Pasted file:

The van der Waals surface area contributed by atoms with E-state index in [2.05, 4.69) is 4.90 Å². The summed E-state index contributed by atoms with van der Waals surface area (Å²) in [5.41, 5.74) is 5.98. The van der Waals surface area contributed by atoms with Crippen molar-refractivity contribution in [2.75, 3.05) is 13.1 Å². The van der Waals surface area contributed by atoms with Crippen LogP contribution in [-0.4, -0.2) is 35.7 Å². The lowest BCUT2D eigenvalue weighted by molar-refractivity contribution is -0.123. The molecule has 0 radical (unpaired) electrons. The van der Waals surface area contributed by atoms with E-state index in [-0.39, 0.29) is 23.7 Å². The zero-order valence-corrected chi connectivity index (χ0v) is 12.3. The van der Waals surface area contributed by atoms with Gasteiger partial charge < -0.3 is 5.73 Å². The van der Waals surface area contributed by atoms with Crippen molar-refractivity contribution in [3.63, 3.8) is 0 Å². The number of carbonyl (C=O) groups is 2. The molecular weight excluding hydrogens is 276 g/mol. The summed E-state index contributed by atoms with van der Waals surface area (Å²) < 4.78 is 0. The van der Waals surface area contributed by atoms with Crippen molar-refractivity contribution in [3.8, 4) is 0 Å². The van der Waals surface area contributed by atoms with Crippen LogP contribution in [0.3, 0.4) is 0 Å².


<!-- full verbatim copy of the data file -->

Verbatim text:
The van der Waals surface area contributed by atoms with E-state index in [2.05, 4.69) is 4.90 Å². The summed E-state index contributed by atoms with van der Waals surface area (Å²) in [5.41, 5.74) is 5.98. The van der Waals surface area contributed by atoms with Crippen molar-refractivity contribution in [2.75, 3.05) is 13.1 Å². The van der Waals surface area contributed by atoms with Crippen LogP contribution in [-0.4, -0.2) is 35.7 Å². The lowest BCUT2D eigenvalue weighted by molar-refractivity contribution is -0.123. The molecule has 0 radical (unpaired) electrons. The van der Waals surface area contributed by atoms with E-state index in [-0.39, 0.29) is 23.7 Å². The zero-order valence-corrected chi connectivity index (χ0v) is 12.3. The van der Waals surface area contributed by atoms with Gasteiger partial charge < -0.3 is 5.73 Å². The van der Waals surface area contributed by atoms with Crippen molar-refractivity contribution in [3.63, 3.8) is 0 Å². The number of carbonyl (C=O) groups is 2. The molecular weight excluding hydrogens is 276 g/mol. The summed E-state index contributed by atoms with van der Waals surface area (Å²) < 4.78 is 0. The van der Waals surface area contributed by atoms with Crippen molar-refractivity contribution in [3.8, 4) is 0 Å². The van der Waals surface area contributed by atoms with Crippen LogP contribution in [0.3, 0.4) is 0 Å².